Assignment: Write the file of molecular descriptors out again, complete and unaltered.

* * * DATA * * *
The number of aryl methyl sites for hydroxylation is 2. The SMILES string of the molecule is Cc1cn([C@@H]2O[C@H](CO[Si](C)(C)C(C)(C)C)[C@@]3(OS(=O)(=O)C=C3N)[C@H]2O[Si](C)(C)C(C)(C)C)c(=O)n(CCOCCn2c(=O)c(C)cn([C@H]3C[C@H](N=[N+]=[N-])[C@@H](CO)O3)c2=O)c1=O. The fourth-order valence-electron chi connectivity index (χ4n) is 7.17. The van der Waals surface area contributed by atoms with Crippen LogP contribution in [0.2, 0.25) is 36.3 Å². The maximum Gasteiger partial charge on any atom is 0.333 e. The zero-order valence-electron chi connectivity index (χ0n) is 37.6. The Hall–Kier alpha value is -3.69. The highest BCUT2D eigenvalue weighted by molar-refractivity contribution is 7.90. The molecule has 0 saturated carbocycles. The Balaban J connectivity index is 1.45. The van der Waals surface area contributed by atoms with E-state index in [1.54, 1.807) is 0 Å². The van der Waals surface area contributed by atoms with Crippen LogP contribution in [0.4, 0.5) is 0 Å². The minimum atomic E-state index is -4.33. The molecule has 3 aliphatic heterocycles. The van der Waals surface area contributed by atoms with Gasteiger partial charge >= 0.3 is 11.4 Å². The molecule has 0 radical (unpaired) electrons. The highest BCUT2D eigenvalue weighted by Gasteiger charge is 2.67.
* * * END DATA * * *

The number of aryl methyl sites for hydroxylation is 2. The SMILES string of the molecule is Cc1cn([C@@H]2O[C@H](CO[Si](C)(C)C(C)(C)C)[C@@]3(OS(=O)(=O)C=C3N)[C@H]2O[Si](C)(C)C(C)(C)C)c(=O)n(CCOCCn2c(=O)c(C)cn([C@H]3C[C@H](N=[N+]=[N-])[C@@H](CO)O3)c2=O)c1=O. The fourth-order valence-electron chi connectivity index (χ4n) is 7.17. The van der Waals surface area contributed by atoms with Crippen LogP contribution in [0.2, 0.25) is 36.3 Å². The maximum Gasteiger partial charge on any atom is 0.333 e. The zero-order valence-electron chi connectivity index (χ0n) is 37.6. The Hall–Kier alpha value is -3.69. The highest BCUT2D eigenvalue weighted by molar-refractivity contribution is 7.90. The molecule has 0 saturated carbocycles. The Balaban J connectivity index is 1.45. The van der Waals surface area contributed by atoms with E-state index in [1.54, 1.807) is 0 Å². The van der Waals surface area contributed by atoms with Crippen LogP contribution in [0.4, 0.5) is 0 Å². The minimum atomic E-state index is -4.33. The molecule has 3 aliphatic heterocycles. The van der Waals surface area contributed by atoms with Gasteiger partial charge >= 0.3 is 11.4 Å². The molecule has 0 radical (unpaired) electrons. The highest BCUT2D eigenvalue weighted by Gasteiger charge is 2.67.